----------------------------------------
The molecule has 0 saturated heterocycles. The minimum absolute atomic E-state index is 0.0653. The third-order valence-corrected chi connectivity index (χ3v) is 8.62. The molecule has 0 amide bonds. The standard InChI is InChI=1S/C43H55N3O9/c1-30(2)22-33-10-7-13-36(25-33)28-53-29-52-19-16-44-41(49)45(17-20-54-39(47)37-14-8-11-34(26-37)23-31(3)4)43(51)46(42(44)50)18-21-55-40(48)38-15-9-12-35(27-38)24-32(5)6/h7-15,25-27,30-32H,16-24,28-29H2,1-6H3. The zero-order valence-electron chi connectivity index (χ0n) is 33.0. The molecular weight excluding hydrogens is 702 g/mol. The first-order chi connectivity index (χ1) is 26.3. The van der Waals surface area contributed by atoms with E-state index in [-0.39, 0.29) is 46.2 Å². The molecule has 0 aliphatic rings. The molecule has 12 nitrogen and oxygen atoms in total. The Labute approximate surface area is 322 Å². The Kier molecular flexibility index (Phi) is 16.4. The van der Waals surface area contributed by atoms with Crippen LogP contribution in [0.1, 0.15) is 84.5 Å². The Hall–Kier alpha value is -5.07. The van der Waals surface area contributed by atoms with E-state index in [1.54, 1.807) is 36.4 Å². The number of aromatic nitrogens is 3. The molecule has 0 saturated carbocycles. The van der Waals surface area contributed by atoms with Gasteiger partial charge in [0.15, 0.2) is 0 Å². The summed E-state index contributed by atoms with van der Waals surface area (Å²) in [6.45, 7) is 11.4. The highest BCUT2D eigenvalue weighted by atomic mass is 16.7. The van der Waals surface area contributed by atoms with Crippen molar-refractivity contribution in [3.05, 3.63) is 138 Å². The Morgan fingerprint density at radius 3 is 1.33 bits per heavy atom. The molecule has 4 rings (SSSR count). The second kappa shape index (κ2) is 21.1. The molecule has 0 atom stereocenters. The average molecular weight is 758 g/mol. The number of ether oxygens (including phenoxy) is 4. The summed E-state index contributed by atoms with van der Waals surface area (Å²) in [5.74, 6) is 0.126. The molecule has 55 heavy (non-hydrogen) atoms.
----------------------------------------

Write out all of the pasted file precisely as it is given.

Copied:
The molecule has 0 saturated heterocycles. The minimum absolute atomic E-state index is 0.0653. The third-order valence-corrected chi connectivity index (χ3v) is 8.62. The molecule has 0 amide bonds. The standard InChI is InChI=1S/C43H55N3O9/c1-30(2)22-33-10-7-13-36(25-33)28-53-29-52-19-16-44-41(49)45(17-20-54-39(47)37-14-8-11-34(26-37)23-31(3)4)43(51)46(42(44)50)18-21-55-40(48)38-15-9-12-35(27-38)24-32(5)6/h7-15,25-27,30-32H,16-24,28-29H2,1-6H3. The zero-order valence-electron chi connectivity index (χ0n) is 33.0. The molecular weight excluding hydrogens is 702 g/mol. The first-order chi connectivity index (χ1) is 26.3. The van der Waals surface area contributed by atoms with E-state index in [-0.39, 0.29) is 46.2 Å². The molecule has 0 aliphatic rings. The molecule has 12 nitrogen and oxygen atoms in total. The Labute approximate surface area is 322 Å². The Kier molecular flexibility index (Phi) is 16.4. The van der Waals surface area contributed by atoms with Crippen LogP contribution in [0.1, 0.15) is 84.5 Å². The Hall–Kier alpha value is -5.07. The van der Waals surface area contributed by atoms with E-state index in [1.54, 1.807) is 36.4 Å². The number of aromatic nitrogens is 3. The molecule has 0 saturated carbocycles. The van der Waals surface area contributed by atoms with Gasteiger partial charge in [0.15, 0.2) is 0 Å². The summed E-state index contributed by atoms with van der Waals surface area (Å²) in [6.45, 7) is 11.4. The highest BCUT2D eigenvalue weighted by atomic mass is 16.7. The van der Waals surface area contributed by atoms with Crippen molar-refractivity contribution in [3.05, 3.63) is 138 Å². The Morgan fingerprint density at radius 3 is 1.33 bits per heavy atom. The molecule has 4 rings (SSSR count). The second kappa shape index (κ2) is 21.1. The molecule has 0 atom stereocenters. The average molecular weight is 758 g/mol. The number of ether oxygens (including phenoxy) is 4. The summed E-state index contributed by atoms with van der Waals surface area (Å²) in [5.74, 6) is 0.126. The molecule has 55 heavy (non-hydrogen) atoms.